Mrs. Millan said we needed to go fishing. There was a lake nearby that had Trout “planted” in it regularly and she kept a careful eye on their “planting” schedule. She called my Mother for permission and later that day, the two of us went to the lake. She carried fishing equipment in her car and soon we were standing on the sandy shore casting her version of a “trout line” into the water. She taught me to tie a “fisherman’s knot” and how to add 3-4 bait hooks to a single line. We fished, talked about everything BUT math and watched the Sun go down. She dropped me off at my house and that was that.

I had just experienced one of the best days of my life.

This “Teacher” had invested three hours of her precious personal time in one student with a math problem from a class of 28-30. The next day, I worked harder than ever. There was NO way that I was going to disappoint Mrs. Millan. My grades improved and to this day, I smile when I think of her. I later learned that she took as many students as she could fishing and I now understood why her students did so well and why every fourth grader wanted to be in her class.

Mrs. Millan was married and had a family, didn’t get paid extra for her efforts and had a large classroom of students, all anxious for her time. They almost had to drag me, kicking and screaming, from the fifth grade to the sixth.

Today, obviously, times have changed from 1975; schools, teachers and technology. The current dogma suggests that yesterday’s “thinking” is outdated and obsolete and that today’s “thinking” is progressive and improved. My “thinking” is that this “thinking” is “textbook” crap. A Teacher took three hours of her time. My Grand Children are handed iPads and headphones in class. I can hear the excuses already…

 

Scissors; What possesses these fickle things?

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Time to trim the sideburns as, apparently, I’m not a “mutton chop” kinda guy. I grab a nice pair of barber scissors and trim the mass down on the right side of my face; all good. Switch hands and go for the left; the hair folds into the scissors. I turn them 180 degrees; same thing… I switch back to my right hand, get into a “wonky” position and the damn things work. What is this Magic!?

The Point of the Highland Thistle

“The Point of The Highland Thistle”

At the Vernal Equinox, the Scottish Highlands have always yielded before their Dark and Mercurial Sky, who once again is forced to endure Lady Spring’s conspicuous and gaudy arrival.

As She approached, the curmudgeonly Sky, turned and peered into the distance, greeting her only with silence.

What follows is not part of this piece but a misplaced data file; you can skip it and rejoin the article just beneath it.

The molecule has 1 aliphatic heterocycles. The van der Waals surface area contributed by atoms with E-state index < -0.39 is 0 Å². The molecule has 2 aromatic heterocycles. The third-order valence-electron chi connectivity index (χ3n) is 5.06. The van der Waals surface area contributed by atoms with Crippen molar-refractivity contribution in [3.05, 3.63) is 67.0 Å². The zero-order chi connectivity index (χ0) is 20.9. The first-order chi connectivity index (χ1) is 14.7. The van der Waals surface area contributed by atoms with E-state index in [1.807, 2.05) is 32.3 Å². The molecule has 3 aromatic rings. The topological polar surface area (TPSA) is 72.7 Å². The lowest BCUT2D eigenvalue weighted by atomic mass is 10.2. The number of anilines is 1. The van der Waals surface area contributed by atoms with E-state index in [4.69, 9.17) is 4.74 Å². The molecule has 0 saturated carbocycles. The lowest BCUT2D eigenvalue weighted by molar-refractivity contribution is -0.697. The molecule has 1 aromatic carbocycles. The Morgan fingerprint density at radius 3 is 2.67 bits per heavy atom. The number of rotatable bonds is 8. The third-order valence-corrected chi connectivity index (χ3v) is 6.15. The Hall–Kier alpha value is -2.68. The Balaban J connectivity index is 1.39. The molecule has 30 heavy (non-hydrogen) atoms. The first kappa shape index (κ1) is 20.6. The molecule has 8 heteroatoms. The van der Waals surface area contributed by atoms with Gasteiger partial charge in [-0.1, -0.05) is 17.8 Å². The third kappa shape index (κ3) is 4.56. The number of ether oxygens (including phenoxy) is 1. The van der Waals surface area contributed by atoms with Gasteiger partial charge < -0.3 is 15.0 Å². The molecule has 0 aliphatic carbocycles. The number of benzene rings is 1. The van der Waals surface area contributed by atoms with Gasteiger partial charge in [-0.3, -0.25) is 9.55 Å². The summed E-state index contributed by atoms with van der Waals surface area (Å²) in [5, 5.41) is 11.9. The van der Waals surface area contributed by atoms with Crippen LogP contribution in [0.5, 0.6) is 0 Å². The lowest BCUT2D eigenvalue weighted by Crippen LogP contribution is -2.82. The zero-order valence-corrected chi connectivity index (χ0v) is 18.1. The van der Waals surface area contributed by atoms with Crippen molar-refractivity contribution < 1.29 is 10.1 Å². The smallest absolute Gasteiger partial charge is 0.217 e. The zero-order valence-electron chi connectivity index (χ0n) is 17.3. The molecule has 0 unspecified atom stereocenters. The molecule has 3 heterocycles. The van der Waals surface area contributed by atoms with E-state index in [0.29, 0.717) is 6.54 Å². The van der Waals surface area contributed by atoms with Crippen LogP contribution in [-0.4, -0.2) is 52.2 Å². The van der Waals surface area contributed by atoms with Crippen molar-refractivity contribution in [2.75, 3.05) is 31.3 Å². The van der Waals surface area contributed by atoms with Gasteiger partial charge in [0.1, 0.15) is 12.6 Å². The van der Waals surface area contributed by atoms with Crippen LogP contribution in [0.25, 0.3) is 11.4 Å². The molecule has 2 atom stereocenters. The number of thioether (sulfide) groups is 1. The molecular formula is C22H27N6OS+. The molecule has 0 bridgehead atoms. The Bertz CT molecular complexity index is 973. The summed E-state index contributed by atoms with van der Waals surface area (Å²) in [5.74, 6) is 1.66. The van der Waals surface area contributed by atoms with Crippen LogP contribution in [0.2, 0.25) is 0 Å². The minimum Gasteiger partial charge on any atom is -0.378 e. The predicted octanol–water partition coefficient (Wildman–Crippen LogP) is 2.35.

Lady Spring, irritated by the tepid reception and the Sky’s obvious lack of deference, gazed disapprovingly upon the Highlands and its dull and dreary pallor.

“The only signs of life are these prickly Scottish thistles that rise from the snow,” she said, while she tugged at her robe which had become entangled in it’s thorny stalk and was refusing to yield. Frustrated, she removed the robe and tugged as hard as she could, pulling the whole plant from the soil, whose sudden release caused her to fall backward onto the ground; her robe now completely covered in thorns. “I’ll banish them too!” she shrieked as she stood up, angrily casting the robe aside.

With great pomp and flair, she twirled her hands in the air and ordered the darkened clouds and unruly winds to cease their wintry assault, casting them out into the open seas. She then summoned the Sun who failed to reply. She jumped in the air, loudly repeating her demand and this time the Sun responded and began moving sunlight towards the land. Cold, she reached for her thistle-covered robe, mumbling about ridding the Highlands of this prickly nuisance.

The Sky, who was watching in awe at the folly of her performance, found himself unable to resist and mocked Lady Spring, “Once again you appear in the Highlands, uninvited, and wave your arms about, looking ridiculous. You arrogantly presume that you rule this realm and in furtherance of your silliness, you insist on repainting the Highland’s serene and wintry landscape with your whimsical palette of color.”

Lady Spring replied, “And once again, you, dear Sky, ridicule me and stand in my way. The Seasons have grown weary of quarreling with you and wish an end to your child-like petulance. You seem to forget that you are only a simple vessel that contains the desire of each Season, so remember your place and do step aside.”

The Sun, noticing that the clouds had fled, finally arrived, and at the direction of Lady Spring shone upon the Highland’s frozen landscape awakening the frost-covered grasses and seeds, who were most eager to rise from the soil and bring forth their brilliance of color.

The Sky, now vexed, summoned back the darkened clouds and unruly winds, who gladly yielded to his call and furiously spread vast blankets of snow and ice; spitefully covering the landscape and Lady Spring with the most colorless shades of gray and white.

The Clouds; roguish and detesting Celestial order, barred the Sun’s radiance by stubbornly cleaving to one another. The Sun was then forced to shine upon the soil elsewhere; thus, denying the Highlands their warm and rejuvenating light and further frustrating Lady Springs’ most ardent attempts at painting the countryside in colors so vibrant and bright.

The Highland Sky, whose patience had long since waned, furiously spoke to Lady Spring. “A vessel indeed!” he snarled, “Remember this day, for like the Great Highland Thistle, I will never give yield to you or any other!”

Lady Spring, fearing further wrath from the tempestuous Sky, wisely fled the Highlands and sought refuge within the vast expanse of the Heavens. The Seasons of Summer, Fall and Winter were watching and quickly agreed that they would have nothing further to do with the harsh Scottish Highlands, leaving its fate in the hands of its maddened Sky.

The Sky was pleased that all was well and right again. For the Highland realm tolerates only the heartiest of souls and will mercilessly drive away all who are less worthy.

The Sky then motioned for the clouds and the winds to abate, graciously allowing the Sun’s rays to return and shine upon the land, melting the snow and bringing pleasant weather and tall green grasses to the Scottish Highlands.